Focusing on the basics is a good idea for any writer. If you regularly confuse “loose” and “lose”, take the time to ensure you'll never mix the two up again. Use whatever mnemonic devices you need to differentiate the two in your brain.
One person can never catch every typo. I would even argue that two or three people can't catch them all. I once wrote a book that went through multiple edits by multiple people and we still missed a couple of typos. Our brains just want to see the words the way they should be and it is very easy to miss these small errors.
However, Mignon Fogarty, known as the Grammar Girl, shares some quick proofreading tips on her blog, such as that the reason for the poor state of Internet writing is that most of it is only ever looked at by the person who wrote it before being published. To write cleaner copy, she advises having someone else proof your work.
When this isn't possible, she suggests:
Reading your work backwards.
Reading out loud. (you've heard this one a couple times already)
Read a printed version.
Fogarty's advice coincides with the advice of other experts in editing. Reading your work backwards is interesting, but I would take it one sentence at a time.
Take it to the Notebooks
Many years ago, writers jotted sentences down on paper and then took them to the typewriter. The reason was that word processing had not yet become widely available. Any errors meant using untold amounts of white out or pulling the paper from the typewriter, crumpling it into a ball and starting over.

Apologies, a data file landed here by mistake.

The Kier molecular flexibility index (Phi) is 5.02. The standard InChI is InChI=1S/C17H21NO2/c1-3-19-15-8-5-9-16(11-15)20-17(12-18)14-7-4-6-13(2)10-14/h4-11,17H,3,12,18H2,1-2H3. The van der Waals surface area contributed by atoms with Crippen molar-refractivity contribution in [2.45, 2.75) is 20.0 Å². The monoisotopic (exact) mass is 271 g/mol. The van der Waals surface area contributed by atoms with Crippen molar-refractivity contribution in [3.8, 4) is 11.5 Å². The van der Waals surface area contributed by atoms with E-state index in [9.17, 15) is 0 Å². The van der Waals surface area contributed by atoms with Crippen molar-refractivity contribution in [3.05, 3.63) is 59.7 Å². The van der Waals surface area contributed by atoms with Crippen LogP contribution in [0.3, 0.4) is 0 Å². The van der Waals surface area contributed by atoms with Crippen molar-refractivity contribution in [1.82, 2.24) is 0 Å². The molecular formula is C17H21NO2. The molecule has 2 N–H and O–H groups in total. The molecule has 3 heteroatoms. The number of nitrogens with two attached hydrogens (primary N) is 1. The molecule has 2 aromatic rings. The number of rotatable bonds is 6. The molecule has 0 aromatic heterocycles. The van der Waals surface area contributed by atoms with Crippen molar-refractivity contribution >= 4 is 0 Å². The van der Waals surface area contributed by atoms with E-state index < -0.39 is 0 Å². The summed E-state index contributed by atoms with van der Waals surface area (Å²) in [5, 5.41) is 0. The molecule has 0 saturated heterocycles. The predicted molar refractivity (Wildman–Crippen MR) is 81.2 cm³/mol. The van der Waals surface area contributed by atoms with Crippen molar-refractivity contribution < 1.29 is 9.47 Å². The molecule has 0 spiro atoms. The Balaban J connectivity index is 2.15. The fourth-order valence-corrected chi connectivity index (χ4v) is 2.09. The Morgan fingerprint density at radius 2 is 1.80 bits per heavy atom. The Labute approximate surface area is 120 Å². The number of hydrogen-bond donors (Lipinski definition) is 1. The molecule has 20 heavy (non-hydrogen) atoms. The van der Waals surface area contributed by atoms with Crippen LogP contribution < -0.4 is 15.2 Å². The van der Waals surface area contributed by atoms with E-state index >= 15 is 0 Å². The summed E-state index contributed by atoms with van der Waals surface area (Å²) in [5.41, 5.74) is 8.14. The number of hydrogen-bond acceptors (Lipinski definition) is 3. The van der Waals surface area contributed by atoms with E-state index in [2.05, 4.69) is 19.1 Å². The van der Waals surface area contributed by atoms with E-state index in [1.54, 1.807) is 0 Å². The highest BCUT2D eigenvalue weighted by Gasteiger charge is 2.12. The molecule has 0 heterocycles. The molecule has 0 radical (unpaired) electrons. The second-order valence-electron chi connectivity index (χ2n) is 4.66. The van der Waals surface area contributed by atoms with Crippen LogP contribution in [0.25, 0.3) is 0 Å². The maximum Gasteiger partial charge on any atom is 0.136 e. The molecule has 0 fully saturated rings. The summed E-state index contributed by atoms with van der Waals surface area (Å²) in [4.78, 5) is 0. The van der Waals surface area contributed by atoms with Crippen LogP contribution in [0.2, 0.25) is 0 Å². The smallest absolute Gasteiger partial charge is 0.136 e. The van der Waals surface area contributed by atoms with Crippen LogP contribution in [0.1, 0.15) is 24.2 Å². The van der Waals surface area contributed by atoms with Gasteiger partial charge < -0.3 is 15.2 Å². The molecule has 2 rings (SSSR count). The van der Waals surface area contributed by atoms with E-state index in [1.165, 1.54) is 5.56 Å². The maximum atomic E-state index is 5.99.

It was simply easier to write out the article or story and then type it up. Today, we have fast word processors that white out our errors so we can move on as though they never happened. However, there is sometimes something lost by not writing things out longhand.
If you are struggling with edits, try mixing things up. Write your next article out longhand. Proofread and change. Then, type the article into the computer. You'll likely catch errors as you are typing, making your final edits much quicker and easier.
Change the Look of Your Document
The Writing Center of the University of North Carolina Chapel Hill suggests changing the look and feel of your document to process the words a bit differently. For example, you might:
Change the font size
Change the color of the text
Change the spacing
The goal is simply to make the text look different in the hope that your brain will process it differently.
Learn Your Common Mistakes
Leah McClellan of Peaceful Planet offers some tips to Mary Jaaksch, Editor-in-Chief of WritetoDone. Some of her tips were quite familiar, but a few stand out as unique ideas that might up your editing game.
One thing that McClellan points out is that every writer has a favorite mistake. Perhaps you slip into passive voice. Maybe you overuse the word “very”. Whatever you most common mistake, if you become familiar with it, it will be much easier to spot while you're editing.
Since site owners only have a few seconds to grab readers' interest, it is worth your time to proofread and make your text as clean as possible.
About Lori Soard
Lori Soard has been working as a freelance writer and editor since 1996. She has a bachelor's in English Education and a PhD in Journalism. Her articles have appeared in newspapers, magazines, online and she's had several books published. Since 1997, she has worked as a web designer and promoter for authors and small businesses. She even worked for a short time ranking websites for a popular search engine and studying in-depth SEO tactics for a number of clients. She enjoys hearing from her readers.